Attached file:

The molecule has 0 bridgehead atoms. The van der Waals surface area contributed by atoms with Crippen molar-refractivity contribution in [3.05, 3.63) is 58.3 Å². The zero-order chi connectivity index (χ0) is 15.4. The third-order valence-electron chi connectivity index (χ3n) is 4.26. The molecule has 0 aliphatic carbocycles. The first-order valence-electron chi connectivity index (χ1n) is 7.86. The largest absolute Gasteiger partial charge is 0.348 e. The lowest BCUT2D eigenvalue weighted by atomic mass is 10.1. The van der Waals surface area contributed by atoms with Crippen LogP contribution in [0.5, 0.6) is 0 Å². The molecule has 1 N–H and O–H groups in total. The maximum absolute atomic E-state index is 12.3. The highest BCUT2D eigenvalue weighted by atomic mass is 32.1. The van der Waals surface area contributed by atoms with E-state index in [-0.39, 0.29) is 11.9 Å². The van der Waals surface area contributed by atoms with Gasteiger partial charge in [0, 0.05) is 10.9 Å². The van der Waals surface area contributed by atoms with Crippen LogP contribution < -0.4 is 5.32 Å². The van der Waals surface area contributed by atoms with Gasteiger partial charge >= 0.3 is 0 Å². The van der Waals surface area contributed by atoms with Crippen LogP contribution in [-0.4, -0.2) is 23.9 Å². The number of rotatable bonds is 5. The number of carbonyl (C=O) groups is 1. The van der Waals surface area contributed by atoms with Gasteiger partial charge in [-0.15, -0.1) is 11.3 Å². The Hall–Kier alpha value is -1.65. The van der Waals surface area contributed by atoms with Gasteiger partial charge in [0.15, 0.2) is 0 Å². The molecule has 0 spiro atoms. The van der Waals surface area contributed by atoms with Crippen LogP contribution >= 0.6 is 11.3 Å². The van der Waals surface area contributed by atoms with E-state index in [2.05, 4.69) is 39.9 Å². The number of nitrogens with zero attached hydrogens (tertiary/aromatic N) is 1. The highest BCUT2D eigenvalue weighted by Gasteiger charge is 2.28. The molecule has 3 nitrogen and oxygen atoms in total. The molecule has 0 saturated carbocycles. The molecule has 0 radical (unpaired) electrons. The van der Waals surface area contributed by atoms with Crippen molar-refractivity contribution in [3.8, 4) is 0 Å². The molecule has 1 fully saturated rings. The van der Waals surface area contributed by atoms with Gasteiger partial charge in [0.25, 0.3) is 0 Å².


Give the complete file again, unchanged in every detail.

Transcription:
The molecule has 0 bridgehead atoms. The van der Waals surface area contributed by atoms with Crippen molar-refractivity contribution in [3.05, 3.63) is 58.3 Å². The zero-order chi connectivity index (χ0) is 15.4. The third-order valence-electron chi connectivity index (χ3n) is 4.26. The molecule has 0 aliphatic carbocycles. The first-order valence-electron chi connectivity index (χ1n) is 7.86. The largest absolute Gasteiger partial charge is 0.348 e. The lowest BCUT2D eigenvalue weighted by atomic mass is 10.1. The van der Waals surface area contributed by atoms with Crippen LogP contribution in [0.5, 0.6) is 0 Å². The molecule has 1 N–H and O–H groups in total. The maximum absolute atomic E-state index is 12.3. The highest BCUT2D eigenvalue weighted by atomic mass is 32.1. The van der Waals surface area contributed by atoms with E-state index in [-0.39, 0.29) is 11.9 Å². The van der Waals surface area contributed by atoms with Gasteiger partial charge in [0, 0.05) is 10.9 Å². The van der Waals surface area contributed by atoms with Crippen LogP contribution < -0.4 is 5.32 Å². The van der Waals surface area contributed by atoms with Gasteiger partial charge >= 0.3 is 0 Å². The van der Waals surface area contributed by atoms with Crippen LogP contribution in [-0.4, -0.2) is 23.9 Å². The number of rotatable bonds is 5. The number of carbonyl (C=O) groups is 1. The van der Waals surface area contributed by atoms with Gasteiger partial charge in [-0.15, -0.1) is 11.3 Å². The Hall–Kier alpha value is -1.65. The van der Waals surface area contributed by atoms with Gasteiger partial charge in [0.15, 0.2) is 0 Å². The molecule has 0 spiro atoms. The van der Waals surface area contributed by atoms with Crippen LogP contribution >= 0.6 is 11.3 Å². The van der Waals surface area contributed by atoms with E-state index in [2.05, 4.69) is 39.9 Å². The number of nitrogens with zero attached hydrogens (tertiary/aromatic N) is 1. The highest BCUT2D eigenvalue weighted by Gasteiger charge is 2.28. The molecule has 3 nitrogen and oxygen atoms in total. The molecule has 0 saturated carbocycles. The molecule has 0 radical (unpaired) electrons. The van der Waals surface area contributed by atoms with Crippen molar-refractivity contribution in [3.8, 4) is 0 Å². The molecule has 1 fully saturated rings. The van der Waals surface area contributed by atoms with Gasteiger partial charge in [0.25, 0.3) is 0 Å².